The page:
Differentiating Repairs from Capital Improvements to Real Estate by Angie Adames, CPA

Posted on August 13, 2020 by Angie Adames

There is no doubt the tax laws concerning real estate are complex. One of the more common challenges faced by owners and investors is distinguishing between property repairs and capital improvements. While both can provide tax benefits, an incorrect classification could have significant impact on the amount of taxes you owe.

The U.S. tax code defines repairs as one-time expenses incurred to keep a property maintained and in good operating condition. This can include fixing appliances, air conditioning or a roof leak; cleaning and repainting a rental unit; replacing a few broken windows or tiles; or other activities that do not increase the property’s value. The IRS considers this work to be ordinary and necessary activities required in the general course of carrying out a business and, therefore, allows property owners to immediately deduct the full cost of those repairs in the year they are incurred.

By contrast, capital improvements, including replacing a roof, installing new plumbing or wiring systems, and/or replacing all the windows in a building, can materially increase a property’s fair market value, prolong its useful life or even change the way it is used (i.e. converting a residential building to office space). Under the tax laws, the costs of improvements are considered separate from the property and must be capitalized and depreciated over its useful life, which is 27.5 years for residential property and 39 years for all other types of real estate.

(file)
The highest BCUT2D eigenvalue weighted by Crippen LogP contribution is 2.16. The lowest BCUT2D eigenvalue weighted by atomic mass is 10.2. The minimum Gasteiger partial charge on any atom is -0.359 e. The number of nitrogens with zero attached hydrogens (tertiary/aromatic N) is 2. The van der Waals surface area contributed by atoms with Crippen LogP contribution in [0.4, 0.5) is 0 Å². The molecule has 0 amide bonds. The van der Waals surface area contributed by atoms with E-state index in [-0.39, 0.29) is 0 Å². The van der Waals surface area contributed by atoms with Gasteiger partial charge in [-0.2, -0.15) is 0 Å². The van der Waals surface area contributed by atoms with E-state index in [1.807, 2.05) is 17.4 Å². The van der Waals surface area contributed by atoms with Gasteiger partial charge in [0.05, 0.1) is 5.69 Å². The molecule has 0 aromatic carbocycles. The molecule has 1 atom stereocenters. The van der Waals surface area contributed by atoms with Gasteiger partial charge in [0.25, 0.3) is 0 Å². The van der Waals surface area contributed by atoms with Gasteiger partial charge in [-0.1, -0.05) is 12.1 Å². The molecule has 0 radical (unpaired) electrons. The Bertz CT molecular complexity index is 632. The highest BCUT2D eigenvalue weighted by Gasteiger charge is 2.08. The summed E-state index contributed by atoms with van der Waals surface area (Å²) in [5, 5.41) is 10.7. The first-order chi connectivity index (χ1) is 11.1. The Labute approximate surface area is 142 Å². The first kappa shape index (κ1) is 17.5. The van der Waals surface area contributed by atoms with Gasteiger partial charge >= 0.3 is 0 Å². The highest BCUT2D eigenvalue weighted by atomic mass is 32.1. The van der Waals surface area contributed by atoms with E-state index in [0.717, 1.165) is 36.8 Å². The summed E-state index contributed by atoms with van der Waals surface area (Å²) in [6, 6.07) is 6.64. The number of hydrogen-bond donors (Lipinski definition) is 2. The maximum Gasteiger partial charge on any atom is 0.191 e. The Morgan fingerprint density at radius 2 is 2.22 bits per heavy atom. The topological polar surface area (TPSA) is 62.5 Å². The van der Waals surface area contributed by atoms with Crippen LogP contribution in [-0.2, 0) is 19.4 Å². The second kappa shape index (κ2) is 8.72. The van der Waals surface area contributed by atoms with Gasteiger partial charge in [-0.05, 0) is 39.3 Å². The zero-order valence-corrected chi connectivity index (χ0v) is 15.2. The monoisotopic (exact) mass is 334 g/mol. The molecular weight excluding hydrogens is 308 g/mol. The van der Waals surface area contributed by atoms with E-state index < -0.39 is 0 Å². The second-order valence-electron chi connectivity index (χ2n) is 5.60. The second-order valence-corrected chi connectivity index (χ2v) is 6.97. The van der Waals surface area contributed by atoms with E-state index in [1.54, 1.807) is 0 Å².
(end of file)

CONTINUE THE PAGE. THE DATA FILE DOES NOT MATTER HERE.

While repairs can be written off much faster than capital improvements, property owners cannot blindly characterize work as a repair because they need a deduction in that particular year. Instead, they should consider the following questions:

  1. Does the work increase the value of the property?
  2. Does the work prolong the useful life of the property?
  3. If the answer to either question is no, will the work result in any future benefit?

As simple as this sounds, it is important to remember that the tax code is complex and constantly evolving with new exceptions to the general rules. Most projects will not fit neatly into one category or the other. There will be a lot of gray areas for which a tax accountant should be consulted to not only plan for a repair or improvement but also to support taxpayers’ claims for deductions or capitalized costs. For example, property owners should keep invoices and receipts for repairs separate from those for capital improvements and consider the timing of those activities to maximize the intended tax benefits. Whether individual repairs are minor fixes or part of an overall plan to renovate and improve a property is another important factor to consider when determine if expenditures can be treated for tax purposes as repairs or capitalized expenditures.

About the Author: Angie Adames, CPA, is an associate director of Tax Services with Berkowitz Pollack Brant Advisors + CPAs, where she provides tax and business consulting services to real estate companies, manufacturers and closely held entities. She can be reached at the firm’s Miami office at (305) 379-7000 or